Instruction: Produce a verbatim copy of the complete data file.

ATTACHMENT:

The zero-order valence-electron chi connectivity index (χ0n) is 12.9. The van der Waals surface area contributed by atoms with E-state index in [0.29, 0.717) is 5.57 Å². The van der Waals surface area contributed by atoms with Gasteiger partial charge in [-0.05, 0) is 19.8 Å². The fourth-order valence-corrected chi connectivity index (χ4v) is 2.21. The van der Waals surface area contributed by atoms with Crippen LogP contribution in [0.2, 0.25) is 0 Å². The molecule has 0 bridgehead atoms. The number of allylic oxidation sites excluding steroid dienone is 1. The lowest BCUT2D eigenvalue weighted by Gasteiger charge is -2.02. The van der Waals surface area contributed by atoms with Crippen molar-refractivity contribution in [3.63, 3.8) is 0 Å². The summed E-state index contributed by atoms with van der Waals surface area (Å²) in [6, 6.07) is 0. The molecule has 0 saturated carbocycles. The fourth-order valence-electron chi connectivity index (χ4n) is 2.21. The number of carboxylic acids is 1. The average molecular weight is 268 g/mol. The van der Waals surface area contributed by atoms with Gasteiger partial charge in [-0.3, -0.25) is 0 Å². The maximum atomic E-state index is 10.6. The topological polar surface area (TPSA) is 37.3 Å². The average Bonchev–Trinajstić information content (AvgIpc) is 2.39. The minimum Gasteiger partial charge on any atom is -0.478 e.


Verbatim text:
The zero-order valence-electron chi connectivity index (χ0n) is 12.9. The van der Waals surface area contributed by atoms with E-state index in [0.29, 0.717) is 5.57 Å². The van der Waals surface area contributed by atoms with Gasteiger partial charge in [-0.05, 0) is 19.8 Å². The fourth-order valence-corrected chi connectivity index (χ4v) is 2.21. The van der Waals surface area contributed by atoms with Crippen LogP contribution in [0.2, 0.25) is 0 Å². The molecule has 0 bridgehead atoms. The number of allylic oxidation sites excluding steroid dienone is 1. The lowest BCUT2D eigenvalue weighted by Gasteiger charge is -2.02. The van der Waals surface area contributed by atoms with Crippen molar-refractivity contribution in [3.63, 3.8) is 0 Å². The summed E-state index contributed by atoms with van der Waals surface area (Å²) in [6, 6.07) is 0. The molecule has 0 saturated carbocycles. The fourth-order valence-electron chi connectivity index (χ4n) is 2.21. The number of carboxylic acids is 1. The average molecular weight is 268 g/mol. The van der Waals surface area contributed by atoms with Gasteiger partial charge in [-0.3, -0.25) is 0 Å². The maximum atomic E-state index is 10.6. The topological polar surface area (TPSA) is 37.3 Å². The average Bonchev–Trinajstić information content (AvgIpc) is 2.39. The minimum Gasteiger partial charge on any atom is -0.478 e.